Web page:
Farming on the fringe is sprouting challenges

Skyrocketing land values are leading to increased rates


MELBOURNE is surrounded by a highly productive food bowl producing 35pc of the State's eggs, 96pc berries, 92pc cauliflowers and 40pc potatoes


MELBOURNE is surrounded by a highly productive food bowl producing 35 percent of the State's eggs, 96pc berries, 92pc cauliflowers, 40pc potatoes and so much more.

As I stand here on my farm I can see the city skyline but not before viewing the thousands of cauliflowers, lettuce and broccoli that feed our growing population.

The traditional agricultural landscapes we know and love can be seen on the fringes of Melbourne in what is now known as peri-urban farming.

It's a hugely important farming zone, especially for horticulture produce and makes an enormous contribution to the fresh vegetables consumers have access to in supermarkets right across the city and interstate.

Whilst being so close to the city has its advantages, including supply chain access and transport options, it comes with a different range of challenges.

Skyrocketing land values are translating into increasing rates for some, whilst some have decided to exit the industry as the city's urban boundaries continue to encroach.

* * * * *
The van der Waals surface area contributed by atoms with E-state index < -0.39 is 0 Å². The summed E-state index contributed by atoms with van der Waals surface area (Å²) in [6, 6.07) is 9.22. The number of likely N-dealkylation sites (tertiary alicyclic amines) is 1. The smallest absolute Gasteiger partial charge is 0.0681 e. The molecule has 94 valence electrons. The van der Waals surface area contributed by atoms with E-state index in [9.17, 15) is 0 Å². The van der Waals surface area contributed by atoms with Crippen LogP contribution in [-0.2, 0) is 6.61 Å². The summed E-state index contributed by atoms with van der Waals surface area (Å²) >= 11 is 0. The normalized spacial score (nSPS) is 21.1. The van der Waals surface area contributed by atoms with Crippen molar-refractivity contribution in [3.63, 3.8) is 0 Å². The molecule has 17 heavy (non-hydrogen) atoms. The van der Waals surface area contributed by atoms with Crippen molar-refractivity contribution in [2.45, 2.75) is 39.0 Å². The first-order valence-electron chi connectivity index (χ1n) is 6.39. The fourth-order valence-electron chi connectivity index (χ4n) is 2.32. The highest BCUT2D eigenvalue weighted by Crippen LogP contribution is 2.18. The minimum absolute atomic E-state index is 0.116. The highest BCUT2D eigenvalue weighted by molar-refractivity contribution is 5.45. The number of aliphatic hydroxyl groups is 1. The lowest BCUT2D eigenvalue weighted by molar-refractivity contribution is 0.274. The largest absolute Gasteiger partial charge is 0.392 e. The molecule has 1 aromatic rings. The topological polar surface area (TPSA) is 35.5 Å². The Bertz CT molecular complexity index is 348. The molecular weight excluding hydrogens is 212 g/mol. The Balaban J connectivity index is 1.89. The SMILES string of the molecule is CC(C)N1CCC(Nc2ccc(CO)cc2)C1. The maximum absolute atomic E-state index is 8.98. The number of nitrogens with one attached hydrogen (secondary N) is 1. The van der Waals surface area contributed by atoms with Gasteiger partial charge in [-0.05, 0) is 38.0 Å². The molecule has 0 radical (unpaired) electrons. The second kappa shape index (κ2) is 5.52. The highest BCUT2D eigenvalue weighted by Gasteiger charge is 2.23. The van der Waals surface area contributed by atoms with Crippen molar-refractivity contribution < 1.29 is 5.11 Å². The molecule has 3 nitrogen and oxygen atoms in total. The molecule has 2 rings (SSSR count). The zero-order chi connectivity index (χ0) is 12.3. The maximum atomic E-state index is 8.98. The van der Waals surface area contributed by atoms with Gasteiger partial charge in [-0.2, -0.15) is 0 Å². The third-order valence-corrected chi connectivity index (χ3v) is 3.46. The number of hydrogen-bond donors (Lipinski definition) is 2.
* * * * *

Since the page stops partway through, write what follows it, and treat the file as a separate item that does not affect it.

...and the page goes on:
Whilst these issues are different to what those farming the land in regional Victoria are experiencing, it's an issue that isn't only isolated to Werribee South.

Farming land surrounding Melbourne's urban boundaries continues to face the same issues we're seeing here.

The VFF earlier this year made a submission on Protecting Melbourne's Green Wedges and Agricultural Land to highlight the many and complex issues facing farmers and the varying viewpoints of landholders on the issue.

Whilst it's clear farming on the metropolitan fringe is unique in many ways and has it pros and cons, it's clear it plays a vital role in Victorian agriculture and needs to be recognised for the critical role it plays.


From the front page

Sponsored by